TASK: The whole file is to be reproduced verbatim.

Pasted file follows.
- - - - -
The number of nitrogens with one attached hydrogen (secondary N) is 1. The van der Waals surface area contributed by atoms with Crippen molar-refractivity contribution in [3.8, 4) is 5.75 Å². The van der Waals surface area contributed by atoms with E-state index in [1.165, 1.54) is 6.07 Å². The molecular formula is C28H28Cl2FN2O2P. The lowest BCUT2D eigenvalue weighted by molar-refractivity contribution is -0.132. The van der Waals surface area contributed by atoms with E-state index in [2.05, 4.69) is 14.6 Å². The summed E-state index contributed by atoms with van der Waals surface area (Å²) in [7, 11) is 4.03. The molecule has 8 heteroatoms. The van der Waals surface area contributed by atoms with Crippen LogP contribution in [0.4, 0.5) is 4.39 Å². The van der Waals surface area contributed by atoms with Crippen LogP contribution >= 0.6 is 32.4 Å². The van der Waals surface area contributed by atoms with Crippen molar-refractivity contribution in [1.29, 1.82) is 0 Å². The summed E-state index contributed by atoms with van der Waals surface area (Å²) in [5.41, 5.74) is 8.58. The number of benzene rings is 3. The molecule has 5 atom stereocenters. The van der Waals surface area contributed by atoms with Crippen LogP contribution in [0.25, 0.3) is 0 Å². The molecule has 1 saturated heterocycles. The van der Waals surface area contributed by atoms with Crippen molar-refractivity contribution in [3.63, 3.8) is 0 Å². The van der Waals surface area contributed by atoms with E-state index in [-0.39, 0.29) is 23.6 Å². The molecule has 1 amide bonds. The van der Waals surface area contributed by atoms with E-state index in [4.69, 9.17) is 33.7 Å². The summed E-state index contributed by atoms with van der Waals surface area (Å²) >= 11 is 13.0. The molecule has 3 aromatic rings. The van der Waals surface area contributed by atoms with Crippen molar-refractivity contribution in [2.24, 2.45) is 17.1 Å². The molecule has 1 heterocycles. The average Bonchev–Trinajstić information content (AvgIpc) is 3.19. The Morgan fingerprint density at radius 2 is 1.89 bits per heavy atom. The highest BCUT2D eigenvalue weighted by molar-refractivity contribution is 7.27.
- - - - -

The number of nitrogens with one attached hydrogen (secondary N) is 1. The van der Waals surface area contributed by atoms with Crippen molar-refractivity contribution in [3.8, 4) is 5.75 Å². The van der Waals surface area contributed by atoms with E-state index in [1.165, 1.54) is 6.07 Å². The molecular formula is C28H28Cl2FN2O2P. The lowest BCUT2D eigenvalue weighted by molar-refractivity contribution is -0.132. The van der Waals surface area contributed by atoms with E-state index in [2.05, 4.69) is 14.6 Å². The summed E-state index contributed by atoms with van der Waals surface area (Å²) in [7, 11) is 4.03. The molecule has 8 heteroatoms. The van der Waals surface area contributed by atoms with Crippen LogP contribution in [0.4, 0.5) is 4.39 Å². The van der Waals surface area contributed by atoms with Crippen LogP contribution >= 0.6 is 32.4 Å². The van der Waals surface area contributed by atoms with Crippen molar-refractivity contribution in [1.29, 1.82) is 0 Å². The summed E-state index contributed by atoms with van der Waals surface area (Å²) in [5.41, 5.74) is 8.58. The number of benzene rings is 3. The molecule has 5 atom stereocenters. The van der Waals surface area contributed by atoms with Crippen LogP contribution in [0.25, 0.3) is 0 Å². The molecule has 1 saturated heterocycles. The van der Waals surface area contributed by atoms with Crippen molar-refractivity contribution in [3.63, 3.8) is 0 Å². The van der Waals surface area contributed by atoms with E-state index in [-0.39, 0.29) is 23.6 Å². The molecule has 1 amide bonds. The van der Waals surface area contributed by atoms with E-state index in [4.69, 9.17) is 33.7 Å². The summed E-state index contributed by atoms with van der Waals surface area (Å²) >= 11 is 13.0. The molecule has 3 aromatic rings. The van der Waals surface area contributed by atoms with Crippen molar-refractivity contribution in [2.24, 2.45) is 17.1 Å². The molecule has 1 heterocycles. The average Bonchev–Trinajstić information content (AvgIpc) is 3.19. The Morgan fingerprint density at radius 2 is 1.89 bits per heavy atom. The highest BCUT2D eigenvalue weighted by molar-refractivity contribution is 7.27.